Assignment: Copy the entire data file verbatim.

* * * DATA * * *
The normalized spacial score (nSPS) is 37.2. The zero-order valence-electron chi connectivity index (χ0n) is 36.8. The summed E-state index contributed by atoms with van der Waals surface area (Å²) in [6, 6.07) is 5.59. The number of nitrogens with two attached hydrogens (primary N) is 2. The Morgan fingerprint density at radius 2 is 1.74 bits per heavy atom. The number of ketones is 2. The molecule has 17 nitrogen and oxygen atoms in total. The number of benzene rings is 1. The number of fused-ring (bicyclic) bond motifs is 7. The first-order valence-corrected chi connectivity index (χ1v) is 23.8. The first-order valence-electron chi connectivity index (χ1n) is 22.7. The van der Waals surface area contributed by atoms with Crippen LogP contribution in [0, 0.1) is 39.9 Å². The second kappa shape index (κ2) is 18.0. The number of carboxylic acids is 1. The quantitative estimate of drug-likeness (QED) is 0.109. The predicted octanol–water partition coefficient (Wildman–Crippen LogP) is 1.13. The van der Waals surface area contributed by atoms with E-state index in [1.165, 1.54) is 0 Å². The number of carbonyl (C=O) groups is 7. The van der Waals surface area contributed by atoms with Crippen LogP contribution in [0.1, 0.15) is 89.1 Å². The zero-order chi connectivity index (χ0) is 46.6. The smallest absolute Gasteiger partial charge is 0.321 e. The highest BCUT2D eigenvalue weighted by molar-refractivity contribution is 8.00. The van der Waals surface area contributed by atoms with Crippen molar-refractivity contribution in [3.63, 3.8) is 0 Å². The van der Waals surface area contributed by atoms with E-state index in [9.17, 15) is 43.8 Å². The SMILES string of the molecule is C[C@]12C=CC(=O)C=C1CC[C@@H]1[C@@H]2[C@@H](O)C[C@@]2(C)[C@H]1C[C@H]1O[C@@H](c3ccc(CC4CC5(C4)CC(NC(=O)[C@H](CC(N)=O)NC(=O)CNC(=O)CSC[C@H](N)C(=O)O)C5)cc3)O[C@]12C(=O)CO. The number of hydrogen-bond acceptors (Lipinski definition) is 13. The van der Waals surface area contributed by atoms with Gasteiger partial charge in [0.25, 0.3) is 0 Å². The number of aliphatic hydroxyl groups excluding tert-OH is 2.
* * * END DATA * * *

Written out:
The normalized spacial score (nSPS) is 37.2. The zero-order valence-electron chi connectivity index (χ0n) is 36.8. The summed E-state index contributed by atoms with van der Waals surface area (Å²) in [6, 6.07) is 5.59. The number of nitrogens with two attached hydrogens (primary N) is 2. The Morgan fingerprint density at radius 2 is 1.74 bits per heavy atom. The number of ketones is 2. The molecule has 17 nitrogen and oxygen atoms in total. The number of benzene rings is 1. The number of fused-ring (bicyclic) bond motifs is 7. The first-order valence-corrected chi connectivity index (χ1v) is 23.8. The first-order valence-electron chi connectivity index (χ1n) is 22.7. The van der Waals surface area contributed by atoms with Crippen LogP contribution in [0, 0.1) is 39.9 Å². The second kappa shape index (κ2) is 18.0. The number of carboxylic acids is 1. The quantitative estimate of drug-likeness (QED) is 0.109. The predicted octanol–water partition coefficient (Wildman–Crippen LogP) is 1.13. The van der Waals surface area contributed by atoms with E-state index in [1.165, 1.54) is 0 Å². The number of carbonyl (C=O) groups is 7. The van der Waals surface area contributed by atoms with Crippen LogP contribution in [0.1, 0.15) is 89.1 Å². The zero-order chi connectivity index (χ0) is 46.6. The smallest absolute Gasteiger partial charge is 0.321 e. The highest BCUT2D eigenvalue weighted by molar-refractivity contribution is 8.00. The van der Waals surface area contributed by atoms with Crippen molar-refractivity contribution in [3.63, 3.8) is 0 Å². The van der Waals surface area contributed by atoms with E-state index in [9.17, 15) is 43.8 Å². The SMILES string of the molecule is C[C@]12C=CC(=O)C=C1CC[C@@H]1[C@@H]2[C@@H](O)C[C@@]2(C)[C@H]1C[C@H]1O[C@@H](c3ccc(CC4CC5(C4)CC(NC(=O)[C@H](CC(N)=O)NC(=O)CNC(=O)CSC[C@H](N)C(=O)O)C5)cc3)O[C@]12C(=O)CO. The number of hydrogen-bond acceptors (Lipinski definition) is 13. The van der Waals surface area contributed by atoms with Gasteiger partial charge in [0.25, 0.3) is 0 Å². The number of aliphatic hydroxyl groups excluding tert-OH is 2.